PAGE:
The Politics of Social Issues
The late nineteenth century guidebooks prepared for the British traveler to Burma would often remark that the visitor, once stepping off the gangplank in Rangoon from India, would breathe a sigh of relief. There was none of the poverty and degradation associated with Calcutta, with its overwhelming numbers of the poor and abject misery creating an oppressive atmosphere. Burma was a pleasant, if backwater, component of the British empire.
This perception was in general accurate. Here was a country rich in natural resources with a relatively sparse population compared to its arable land and one that had not in memory been subjected to the famines that seemed to plague India or China. There was, at least among the Burman population, none of the grinding social discrimination associated with the Hindu caste system. Although there was not equality of income, the great disparities of wealth seemed to have escaped Burma—shared but not desperate poverty seemed to be the norm. The Burmans were considered, condescendingly it is true, as charming and perhaps naive, and although that characterization was in many ways inaccurate (as are all such stereotypes), it was far more benign than those associated with the subcontinent.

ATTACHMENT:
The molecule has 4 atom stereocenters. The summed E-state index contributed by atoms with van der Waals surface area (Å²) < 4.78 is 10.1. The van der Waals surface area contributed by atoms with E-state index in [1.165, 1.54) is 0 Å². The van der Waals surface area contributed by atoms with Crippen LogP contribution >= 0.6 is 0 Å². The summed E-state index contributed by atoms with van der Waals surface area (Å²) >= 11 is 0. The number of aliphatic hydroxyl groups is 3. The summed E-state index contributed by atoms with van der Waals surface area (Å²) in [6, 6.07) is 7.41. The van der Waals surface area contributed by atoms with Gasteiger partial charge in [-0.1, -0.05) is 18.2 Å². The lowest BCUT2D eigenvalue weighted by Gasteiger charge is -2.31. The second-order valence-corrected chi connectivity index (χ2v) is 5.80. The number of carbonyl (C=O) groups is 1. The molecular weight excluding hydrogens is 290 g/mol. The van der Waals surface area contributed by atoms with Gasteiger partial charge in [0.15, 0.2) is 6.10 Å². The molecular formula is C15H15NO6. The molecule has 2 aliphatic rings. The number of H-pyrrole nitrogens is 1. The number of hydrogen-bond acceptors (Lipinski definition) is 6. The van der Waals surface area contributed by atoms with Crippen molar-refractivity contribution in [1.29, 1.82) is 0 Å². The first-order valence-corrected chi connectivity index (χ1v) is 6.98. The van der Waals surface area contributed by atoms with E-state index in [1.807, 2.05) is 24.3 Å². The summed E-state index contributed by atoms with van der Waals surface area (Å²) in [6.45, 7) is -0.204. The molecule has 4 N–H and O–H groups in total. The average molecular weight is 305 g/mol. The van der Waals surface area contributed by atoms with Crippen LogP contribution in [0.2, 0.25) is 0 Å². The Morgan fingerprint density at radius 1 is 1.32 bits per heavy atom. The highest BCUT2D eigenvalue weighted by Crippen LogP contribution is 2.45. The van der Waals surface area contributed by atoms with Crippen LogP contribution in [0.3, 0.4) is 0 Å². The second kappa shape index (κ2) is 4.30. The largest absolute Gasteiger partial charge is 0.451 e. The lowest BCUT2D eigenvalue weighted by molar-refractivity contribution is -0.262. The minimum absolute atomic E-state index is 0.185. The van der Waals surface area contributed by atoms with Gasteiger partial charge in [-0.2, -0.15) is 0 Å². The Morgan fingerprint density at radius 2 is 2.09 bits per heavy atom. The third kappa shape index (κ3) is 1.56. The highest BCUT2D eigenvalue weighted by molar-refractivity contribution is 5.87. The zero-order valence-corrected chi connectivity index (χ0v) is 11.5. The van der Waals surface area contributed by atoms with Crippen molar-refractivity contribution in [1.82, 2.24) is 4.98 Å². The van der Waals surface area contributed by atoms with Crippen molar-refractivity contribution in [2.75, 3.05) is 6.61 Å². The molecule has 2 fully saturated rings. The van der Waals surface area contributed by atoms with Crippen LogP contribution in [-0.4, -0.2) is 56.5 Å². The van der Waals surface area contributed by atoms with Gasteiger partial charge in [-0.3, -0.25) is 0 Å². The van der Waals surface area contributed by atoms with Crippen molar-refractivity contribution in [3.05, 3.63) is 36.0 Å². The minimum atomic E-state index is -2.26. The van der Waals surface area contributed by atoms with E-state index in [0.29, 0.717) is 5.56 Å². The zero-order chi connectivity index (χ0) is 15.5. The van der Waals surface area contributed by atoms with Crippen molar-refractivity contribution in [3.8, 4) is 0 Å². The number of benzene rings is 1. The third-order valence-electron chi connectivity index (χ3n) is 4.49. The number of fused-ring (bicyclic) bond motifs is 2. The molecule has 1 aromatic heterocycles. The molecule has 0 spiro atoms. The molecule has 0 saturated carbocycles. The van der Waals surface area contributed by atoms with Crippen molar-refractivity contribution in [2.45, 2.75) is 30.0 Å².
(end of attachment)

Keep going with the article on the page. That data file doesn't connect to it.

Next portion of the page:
This impression of Burma was reinforced by its traditional and colonial achievements. Burmese (Burman) women had much higher status than the women of either India or China, and this was refreshing to foreigners. They never performed suttee, as did widows in India, nor were they subject to footbinding, as were women in China. They controlled much of the retail trade,